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Aslan Korolev
Aslan Korolev

WRC 8: FIA World Rally Championship



WRC 8 was revealed as the official game of the 2019 FIA World Rally Championship in February 2019.[3] It features dynamic weather and an entirely redesigned career mode reminiscent of Codemasters' Formula One series.[4] The game also sees the addition of new classic cars, much like its main rival, Codemasters' Colin McRae Rally/DiRT series, including the Lancia Stratos and Renault Alpine. The game also offers more content than the previous game, with 102 special stages spread across the championship's 14 countries.[4][5] The game was released to Microsoft Windows, PlayStation 4 and Xbox One in September 2019,[6][7][8] and was later ported to Nintendo Switch on 31 October.[9]




WRC 8: FIA World Rally Championship



WRC 8 received "generally favorable" reviews, according to video game review aggregator Metacritic, with reviewers praising the major improvements made to both the game's physics and graphics.[6][7][8]


On the surface WRC 8 would look like a game made for rally fans, but it misses the mark by miles and with there being so many other fantastic rally and racing games already out there to choose from, I can only recommend that you go looking elsewhere.


Parents need to know that WRC 8 FIA World Rally Championship is a racing game for the PlayStation 4, Xbox One, Nintendo Switch, and Windows PCs. It has no objectionable content, though its online competitive modes are not monitored. The game also has a number of corporate logos on the cars and, to a lesser extent, the tracks, just like in real rally racing events, though most are for automotive products, instead of inappropriate items like tobacco or alcohol products.


In WRC 8 FIA WORLD RALLY CHAMPIONSHIP, you get to be rally race driver in a series of real-world events. With realistic physics and handling, and the ability to work with a team and to modify your cars accordingly, this is much more of a simulation than most off-road racing games. Along with one-off races, this has a deep career mode that has you entering multiple events as well as running a race team. That said, it does spare you any kind of story, and thus doesn't have the drama you might find in a story-driven racing game.


Though not everyone will enjoy this realistic driving game, fans of this series and this motorsport will appreciate the authentic recreation of races. In WRC 8 FIA World Rally Championship, players get to see what it would be like to be a professional rally race driver. Not only does this have the real events, racers, and companies, but you also have to manage your team and your car. Then there's the racing, which, like the real thing, has you and a co-pilot driving closed and narrow dirt paths, which are curvy and bumpy, in point-to-point races. All of which is made that much harder if it's raining or nighttime...or both.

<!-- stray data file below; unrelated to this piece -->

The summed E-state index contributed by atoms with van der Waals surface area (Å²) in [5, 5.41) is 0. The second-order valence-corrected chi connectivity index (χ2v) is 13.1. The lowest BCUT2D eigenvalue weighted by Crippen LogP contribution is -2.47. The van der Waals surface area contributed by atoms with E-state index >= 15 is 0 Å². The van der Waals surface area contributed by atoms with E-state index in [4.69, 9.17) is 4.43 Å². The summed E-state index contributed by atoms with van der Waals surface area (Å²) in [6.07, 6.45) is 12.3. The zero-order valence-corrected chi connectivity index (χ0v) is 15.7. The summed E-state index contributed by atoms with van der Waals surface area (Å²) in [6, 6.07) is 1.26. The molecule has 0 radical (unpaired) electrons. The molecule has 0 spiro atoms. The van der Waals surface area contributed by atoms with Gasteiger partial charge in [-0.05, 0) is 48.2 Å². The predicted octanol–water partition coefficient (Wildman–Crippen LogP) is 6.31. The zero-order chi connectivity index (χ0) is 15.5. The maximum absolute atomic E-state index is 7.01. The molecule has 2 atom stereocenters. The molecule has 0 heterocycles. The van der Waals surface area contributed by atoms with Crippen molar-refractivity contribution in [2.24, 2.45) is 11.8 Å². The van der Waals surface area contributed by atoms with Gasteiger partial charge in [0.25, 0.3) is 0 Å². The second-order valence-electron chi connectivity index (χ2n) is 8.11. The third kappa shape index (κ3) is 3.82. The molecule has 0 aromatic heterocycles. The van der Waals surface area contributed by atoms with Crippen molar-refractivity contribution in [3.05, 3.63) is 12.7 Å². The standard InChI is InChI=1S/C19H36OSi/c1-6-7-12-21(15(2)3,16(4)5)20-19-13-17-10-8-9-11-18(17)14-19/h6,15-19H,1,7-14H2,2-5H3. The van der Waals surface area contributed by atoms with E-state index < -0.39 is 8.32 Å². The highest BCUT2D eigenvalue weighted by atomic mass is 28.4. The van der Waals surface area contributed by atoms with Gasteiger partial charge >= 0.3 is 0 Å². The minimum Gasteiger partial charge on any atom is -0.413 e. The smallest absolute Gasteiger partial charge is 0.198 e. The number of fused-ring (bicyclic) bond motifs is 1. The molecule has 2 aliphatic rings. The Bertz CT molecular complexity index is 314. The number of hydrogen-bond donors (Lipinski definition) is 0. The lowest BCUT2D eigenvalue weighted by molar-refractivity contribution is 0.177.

Of course, being a rally racing game -- and a simulation at that -- does mean that this isn't for every race fan. Not everyone will appreciate that, in rally races, you're the only driver on the road, and winning and losing depends on your overall time, not pulling ahead of another driver. Some also won't appreciate having a co-pilot telling them where to go, assuming they understand the terminology. The game's realistic physics and controls are also unforgiving, even on the lowest difficulty and with all the assists turned on, while the game's depth can be overwhelming for those unfamiliar with this motorsport or similarly realistic racing games. But then, these are the same aspects that will delight fans of rally racing and racing simulations. Which is why casual Sunday drivers should go elsewhere, but rally lovers should really consider taking WRC 8 FIA World Rally Championship for a spin.


The car handling model in WRC 8 is serious simulator business and feels much less drift-oriented than is the case with many of its rally competitors; you'll need to get to know courses intimately, pre-empting where your car needs to be on the road at any given time, lining yourself up in advance to blast through corners, over jumps and through chicanes. It's exhilarating stuff; fast and exacting with cars that handle impressively differently from one another. Difficult to master even at easier settings, it's a racer that rewards patience and skill.


However, ignoring portable mode in this way isn't something that you should realistically be expected to do (indeed, if you own a Switch Lite, then you can't avoid it, full stop), so it's hard to properly recommend this compromised version of the game. It's a real shame because this is a supremely engaging title when it's firing on all cylinders; one that has a ton of excellent tracks and a riveting career mode to get stuck into, but the technical issues here put far too many barriers in the way of your unfettered enjoyment of these strong points to make it worth anyone but the most hardcore of rally fan's time.


Well it looks like I am just going to stick with V-Rally 4 on my Switch as my rally game for the console. I was hoping this would be better but now I won't bother. Thanks for the warning NintendoLife, these kind of reviews are why I keep coming back here. You just saved me about $50.